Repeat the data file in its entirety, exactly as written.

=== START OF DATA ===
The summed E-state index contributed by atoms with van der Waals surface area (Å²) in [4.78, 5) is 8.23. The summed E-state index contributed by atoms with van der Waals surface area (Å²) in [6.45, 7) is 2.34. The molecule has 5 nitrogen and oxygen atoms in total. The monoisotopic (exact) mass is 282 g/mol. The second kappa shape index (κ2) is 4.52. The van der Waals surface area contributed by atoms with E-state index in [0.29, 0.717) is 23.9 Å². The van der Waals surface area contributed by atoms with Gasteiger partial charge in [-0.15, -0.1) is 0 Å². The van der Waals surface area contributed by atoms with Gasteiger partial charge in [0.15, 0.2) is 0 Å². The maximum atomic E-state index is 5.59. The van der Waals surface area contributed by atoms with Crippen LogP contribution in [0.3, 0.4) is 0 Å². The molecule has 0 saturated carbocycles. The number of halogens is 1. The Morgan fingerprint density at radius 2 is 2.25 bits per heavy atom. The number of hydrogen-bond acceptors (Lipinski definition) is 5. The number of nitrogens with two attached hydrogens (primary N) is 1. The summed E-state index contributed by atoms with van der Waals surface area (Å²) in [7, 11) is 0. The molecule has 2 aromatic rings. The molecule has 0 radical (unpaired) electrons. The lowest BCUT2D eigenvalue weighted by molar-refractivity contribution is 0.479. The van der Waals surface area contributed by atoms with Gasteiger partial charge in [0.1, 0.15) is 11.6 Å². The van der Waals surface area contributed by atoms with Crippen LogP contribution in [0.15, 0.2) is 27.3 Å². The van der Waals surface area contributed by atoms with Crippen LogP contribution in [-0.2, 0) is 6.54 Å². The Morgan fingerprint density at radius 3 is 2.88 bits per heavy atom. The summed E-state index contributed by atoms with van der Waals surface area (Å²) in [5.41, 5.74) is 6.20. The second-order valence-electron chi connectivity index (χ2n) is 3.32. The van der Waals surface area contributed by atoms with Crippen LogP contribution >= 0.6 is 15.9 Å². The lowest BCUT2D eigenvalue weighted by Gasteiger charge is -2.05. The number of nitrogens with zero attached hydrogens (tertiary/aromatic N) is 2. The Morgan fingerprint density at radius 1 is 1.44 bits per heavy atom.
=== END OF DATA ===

The summed E-state index contributed by atoms with van der Waals surface area (Å²) in [4.78, 5) is 8.23. The summed E-state index contributed by atoms with van der Waals surface area (Å²) in [6.45, 7) is 2.34. The molecule has 5 nitrogen and oxygen atoms in total. The monoisotopic (exact) mass is 282 g/mol. The second kappa shape index (κ2) is 4.52. The van der Waals surface area contributed by atoms with E-state index in [0.29, 0.717) is 23.9 Å². The van der Waals surface area contributed by atoms with Gasteiger partial charge in [-0.15, -0.1) is 0 Å². The van der Waals surface area contributed by atoms with Gasteiger partial charge in [0.15, 0.2) is 0 Å². The maximum atomic E-state index is 5.59. The van der Waals surface area contributed by atoms with Crippen LogP contribution in [0.3, 0.4) is 0 Å². The molecule has 0 saturated carbocycles. The number of halogens is 1. The Morgan fingerprint density at radius 2 is 2.25 bits per heavy atom. The number of hydrogen-bond acceptors (Lipinski definition) is 5. The number of nitrogens with two attached hydrogens (primary N) is 1. The summed E-state index contributed by atoms with van der Waals surface area (Å²) in [7, 11) is 0. The molecule has 2 aromatic rings. The molecule has 0 radical (unpaired) electrons. The lowest BCUT2D eigenvalue weighted by molar-refractivity contribution is 0.479. The van der Waals surface area contributed by atoms with Gasteiger partial charge in [0.1, 0.15) is 11.6 Å². The van der Waals surface area contributed by atoms with Crippen LogP contribution in [0.15, 0.2) is 27.3 Å². The van der Waals surface area contributed by atoms with Crippen LogP contribution in [-0.2, 0) is 6.54 Å². The Morgan fingerprint density at radius 3 is 2.88 bits per heavy atom. The summed E-state index contributed by atoms with van der Waals surface area (Å²) in [5.41, 5.74) is 6.20. The second-order valence-electron chi connectivity index (χ2n) is 3.32. The van der Waals surface area contributed by atoms with Crippen LogP contribution >= 0.6 is 15.9 Å². The lowest BCUT2D eigenvalue weighted by Gasteiger charge is -2.05. The number of nitrogens with zero attached hydrogens (tertiary/aromatic N) is 2. The Morgan fingerprint density at radius 1 is 1.44 bits per heavy atom.